The reason that video games affected me so profoundly was that I really had so little going on that the awe and mystery offered by my too-infrequent visits to the arcade were an energizing glimpse into a higher world. Beyond making me like unto a little old Catholic widow who goes to Mass three times a week, it also instilled in me the notion that the path to enlightenment lay through games, and I would carry this candle to college.

And so it came to pass that the moment I created my first character on a MUD, I crossed through a personal singularity. I may not have consciously thought Oh, here's where they've been as I first encountered the textual avatars of the people who dwelled there, but sure enough I felt an instant sense of belonging with them. It was the start of what I consider to be my real life, with my current personality. It's the day I was born again.

So, yes. Online games are interesting to me.

I would play on MUDs every day for the next ten years. (Play, per se, would often find itself subsumed in favor of socializing with friends. But given MUDs' fantastic contexts, the element of play was always present, even when it wasn't always actively exercised.) I phased out of it only as I entered the next stage of my life, moving from Maine to Boston and living, for the first time, in a truly dense community of other game-players. Thus did I drink deep of the tabletop hobby, and while I certainly never lost my affinity for digital games - no more than I stopped watching movies, or reading novels - it would be nearly ten years again before I found my way back to the particular joys of online gaming, even if the shape of the game that drew me back was completely different.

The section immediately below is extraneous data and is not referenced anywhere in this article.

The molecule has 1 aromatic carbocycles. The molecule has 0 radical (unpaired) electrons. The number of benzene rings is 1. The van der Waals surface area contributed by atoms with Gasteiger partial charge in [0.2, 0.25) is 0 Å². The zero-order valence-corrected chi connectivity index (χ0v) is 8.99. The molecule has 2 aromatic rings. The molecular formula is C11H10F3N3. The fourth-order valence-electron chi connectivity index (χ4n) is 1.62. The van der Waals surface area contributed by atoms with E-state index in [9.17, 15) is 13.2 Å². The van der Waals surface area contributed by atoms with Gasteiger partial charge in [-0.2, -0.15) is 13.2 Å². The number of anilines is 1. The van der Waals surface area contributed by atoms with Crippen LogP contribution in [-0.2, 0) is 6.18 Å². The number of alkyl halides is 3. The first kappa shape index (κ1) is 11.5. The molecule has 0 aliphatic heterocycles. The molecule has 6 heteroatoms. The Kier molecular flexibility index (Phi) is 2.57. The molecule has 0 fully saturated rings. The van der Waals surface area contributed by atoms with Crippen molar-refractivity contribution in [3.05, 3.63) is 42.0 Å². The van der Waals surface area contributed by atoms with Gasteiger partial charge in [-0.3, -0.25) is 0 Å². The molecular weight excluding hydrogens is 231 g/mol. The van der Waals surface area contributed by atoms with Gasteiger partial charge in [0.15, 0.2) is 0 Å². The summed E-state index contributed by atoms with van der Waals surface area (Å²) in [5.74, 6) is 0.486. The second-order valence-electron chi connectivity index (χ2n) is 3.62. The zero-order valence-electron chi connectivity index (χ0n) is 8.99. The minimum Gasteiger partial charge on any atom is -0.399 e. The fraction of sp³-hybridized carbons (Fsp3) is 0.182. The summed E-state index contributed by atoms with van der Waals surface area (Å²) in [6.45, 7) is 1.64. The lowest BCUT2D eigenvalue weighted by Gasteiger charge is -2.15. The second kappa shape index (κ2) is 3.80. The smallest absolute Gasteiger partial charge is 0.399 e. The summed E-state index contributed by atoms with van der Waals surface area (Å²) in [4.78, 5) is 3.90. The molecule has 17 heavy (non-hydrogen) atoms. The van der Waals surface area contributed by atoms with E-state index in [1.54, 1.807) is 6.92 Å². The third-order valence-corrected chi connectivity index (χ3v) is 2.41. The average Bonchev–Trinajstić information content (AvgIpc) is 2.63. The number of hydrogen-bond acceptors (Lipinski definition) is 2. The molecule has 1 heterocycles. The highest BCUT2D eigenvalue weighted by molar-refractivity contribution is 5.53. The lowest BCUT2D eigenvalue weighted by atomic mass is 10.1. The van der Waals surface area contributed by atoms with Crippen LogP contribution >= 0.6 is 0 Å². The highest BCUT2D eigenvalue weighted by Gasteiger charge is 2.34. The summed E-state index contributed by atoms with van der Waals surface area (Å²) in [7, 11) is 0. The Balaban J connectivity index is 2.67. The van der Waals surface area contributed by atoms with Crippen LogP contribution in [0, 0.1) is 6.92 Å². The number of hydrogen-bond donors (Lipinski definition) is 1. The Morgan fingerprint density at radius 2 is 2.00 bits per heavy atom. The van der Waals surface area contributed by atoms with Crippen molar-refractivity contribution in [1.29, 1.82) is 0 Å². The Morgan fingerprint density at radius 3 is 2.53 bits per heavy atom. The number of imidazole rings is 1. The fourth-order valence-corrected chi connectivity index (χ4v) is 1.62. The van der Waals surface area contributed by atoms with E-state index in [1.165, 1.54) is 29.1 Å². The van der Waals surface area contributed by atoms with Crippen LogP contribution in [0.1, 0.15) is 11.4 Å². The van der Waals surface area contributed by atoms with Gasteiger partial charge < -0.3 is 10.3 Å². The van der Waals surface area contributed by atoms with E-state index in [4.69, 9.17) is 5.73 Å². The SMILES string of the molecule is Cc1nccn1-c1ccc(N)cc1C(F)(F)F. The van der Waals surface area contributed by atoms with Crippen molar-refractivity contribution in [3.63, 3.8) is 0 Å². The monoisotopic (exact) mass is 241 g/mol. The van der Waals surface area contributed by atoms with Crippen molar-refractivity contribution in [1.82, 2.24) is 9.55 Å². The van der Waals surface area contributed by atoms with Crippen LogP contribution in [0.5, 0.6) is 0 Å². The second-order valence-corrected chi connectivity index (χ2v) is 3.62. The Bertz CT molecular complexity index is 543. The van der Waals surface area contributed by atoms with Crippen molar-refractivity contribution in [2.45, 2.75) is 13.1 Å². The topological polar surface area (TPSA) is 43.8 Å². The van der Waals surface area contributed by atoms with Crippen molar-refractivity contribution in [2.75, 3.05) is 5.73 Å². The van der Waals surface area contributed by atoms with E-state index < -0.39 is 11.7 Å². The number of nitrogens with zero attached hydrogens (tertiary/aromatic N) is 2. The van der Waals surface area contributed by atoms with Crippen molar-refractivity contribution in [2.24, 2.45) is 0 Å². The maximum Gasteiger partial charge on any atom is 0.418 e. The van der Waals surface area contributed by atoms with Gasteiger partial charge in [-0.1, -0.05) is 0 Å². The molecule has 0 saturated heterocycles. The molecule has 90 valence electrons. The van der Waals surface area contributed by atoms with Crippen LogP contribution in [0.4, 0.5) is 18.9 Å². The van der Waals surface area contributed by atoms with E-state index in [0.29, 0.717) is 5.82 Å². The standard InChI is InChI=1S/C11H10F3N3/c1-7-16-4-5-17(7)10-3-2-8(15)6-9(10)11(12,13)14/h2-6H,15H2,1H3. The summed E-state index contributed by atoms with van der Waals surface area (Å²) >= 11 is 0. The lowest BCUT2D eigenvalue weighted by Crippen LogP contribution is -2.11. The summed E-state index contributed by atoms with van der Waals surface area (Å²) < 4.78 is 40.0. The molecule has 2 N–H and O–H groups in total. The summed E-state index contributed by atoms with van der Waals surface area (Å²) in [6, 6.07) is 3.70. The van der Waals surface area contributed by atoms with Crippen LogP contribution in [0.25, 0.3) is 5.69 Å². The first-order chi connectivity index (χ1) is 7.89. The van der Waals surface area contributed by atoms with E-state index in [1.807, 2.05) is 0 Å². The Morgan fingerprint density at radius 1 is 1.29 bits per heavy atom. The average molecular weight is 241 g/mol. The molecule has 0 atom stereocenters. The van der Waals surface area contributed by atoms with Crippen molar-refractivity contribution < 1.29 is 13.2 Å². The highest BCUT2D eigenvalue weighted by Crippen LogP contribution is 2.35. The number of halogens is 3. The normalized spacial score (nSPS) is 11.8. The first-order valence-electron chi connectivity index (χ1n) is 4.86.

And yet, with ten years apart from it, and ten years more experience as an amateur producer of game critique and all-around armchair ludologist, all of the shortcomings and unfulfilled potentials of the online-play world become all the more apparent to me. Though nobody's asking for it, I am called to sink my attention into this field, and that means taking my attention away from something else. So, for now, no more 60-hour slogs through the Fallout wasteland with nobody other than script-driven NPCs to sing my ballad. With a smile I plunge myself into the multiplayer miasma, and I hope to find some interesting stuff to write home about.

Image Credit: Splash screen from Dani Bunten's Modem Wars (1988), one of the first commercially published online multiplayer games.

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2 Responses to Farewell to Megaton

  1. Andrew Plotkin says:

    So what's "Megaton"?

    (This has been a service of "Dumb questions for all", a wholly-owned subsidiary of Zarfco.)

  2. Jason McIntosh says:

    As you know, Bob, "Megaton" is the name of the first town you encounter in Fallout 3, a very popular single-player adventure game of recent vintage that I myself have sunk dozens of hours into. Therefore, I thought it an apt symbol for the entire sub-medium. And anyway it sounds cool.